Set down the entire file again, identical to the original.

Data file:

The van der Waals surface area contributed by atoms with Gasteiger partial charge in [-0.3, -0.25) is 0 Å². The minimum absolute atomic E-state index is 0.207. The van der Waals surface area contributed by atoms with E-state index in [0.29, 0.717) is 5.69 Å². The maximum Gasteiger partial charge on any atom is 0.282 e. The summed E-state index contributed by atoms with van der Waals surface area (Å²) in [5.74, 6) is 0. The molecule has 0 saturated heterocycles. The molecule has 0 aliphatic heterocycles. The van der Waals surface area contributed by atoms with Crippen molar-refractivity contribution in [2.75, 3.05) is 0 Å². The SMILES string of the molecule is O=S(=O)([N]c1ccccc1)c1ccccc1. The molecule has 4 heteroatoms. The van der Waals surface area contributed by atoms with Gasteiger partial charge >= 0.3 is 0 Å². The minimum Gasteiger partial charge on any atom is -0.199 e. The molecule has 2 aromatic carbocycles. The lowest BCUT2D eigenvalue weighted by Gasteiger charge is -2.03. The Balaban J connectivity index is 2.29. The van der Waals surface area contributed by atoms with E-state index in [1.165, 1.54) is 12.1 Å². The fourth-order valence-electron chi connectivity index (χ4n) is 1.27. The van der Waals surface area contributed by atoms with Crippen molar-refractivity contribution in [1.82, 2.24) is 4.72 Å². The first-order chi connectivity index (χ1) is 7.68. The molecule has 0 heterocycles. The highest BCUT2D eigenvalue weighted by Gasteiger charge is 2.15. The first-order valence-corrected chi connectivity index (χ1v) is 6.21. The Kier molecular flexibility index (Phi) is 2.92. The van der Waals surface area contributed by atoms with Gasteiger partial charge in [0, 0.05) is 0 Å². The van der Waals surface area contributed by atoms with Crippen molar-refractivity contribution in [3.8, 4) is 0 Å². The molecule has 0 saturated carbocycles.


The van der Waals surface area contributed by atoms with Gasteiger partial charge in [-0.3, -0.25) is 0 Å². The minimum absolute atomic E-state index is 0.207. The van der Waals surface area contributed by atoms with E-state index in [0.29, 0.717) is 5.69 Å². The maximum Gasteiger partial charge on any atom is 0.282 e. The summed E-state index contributed by atoms with van der Waals surface area (Å²) in [5.74, 6) is 0. The molecule has 0 saturated heterocycles. The molecule has 0 aliphatic heterocycles. The van der Waals surface area contributed by atoms with Crippen molar-refractivity contribution in [2.75, 3.05) is 0 Å². The SMILES string of the molecule is O=S(=O)([N]c1ccccc1)c1ccccc1. The molecule has 4 heteroatoms. The van der Waals surface area contributed by atoms with Gasteiger partial charge >= 0.3 is 0 Å². The minimum Gasteiger partial charge on any atom is -0.199 e. The molecule has 2 aromatic carbocycles. The lowest BCUT2D eigenvalue weighted by Gasteiger charge is -2.03. The Balaban J connectivity index is 2.29. The van der Waals surface area contributed by atoms with E-state index in [1.165, 1.54) is 12.1 Å². The fourth-order valence-electron chi connectivity index (χ4n) is 1.27. The van der Waals surface area contributed by atoms with Crippen molar-refractivity contribution in [1.82, 2.24) is 4.72 Å². The first-order chi connectivity index (χ1) is 7.68. The molecule has 0 heterocycles. The highest BCUT2D eigenvalue weighted by Gasteiger charge is 2.15. The first-order valence-corrected chi connectivity index (χ1v) is 6.21. The Kier molecular flexibility index (Phi) is 2.92. The van der Waals surface area contributed by atoms with Gasteiger partial charge in [0, 0.05) is 0 Å². The van der Waals surface area contributed by atoms with Crippen molar-refractivity contribution in [3.8, 4) is 0 Å². The molecule has 0 saturated carbocycles.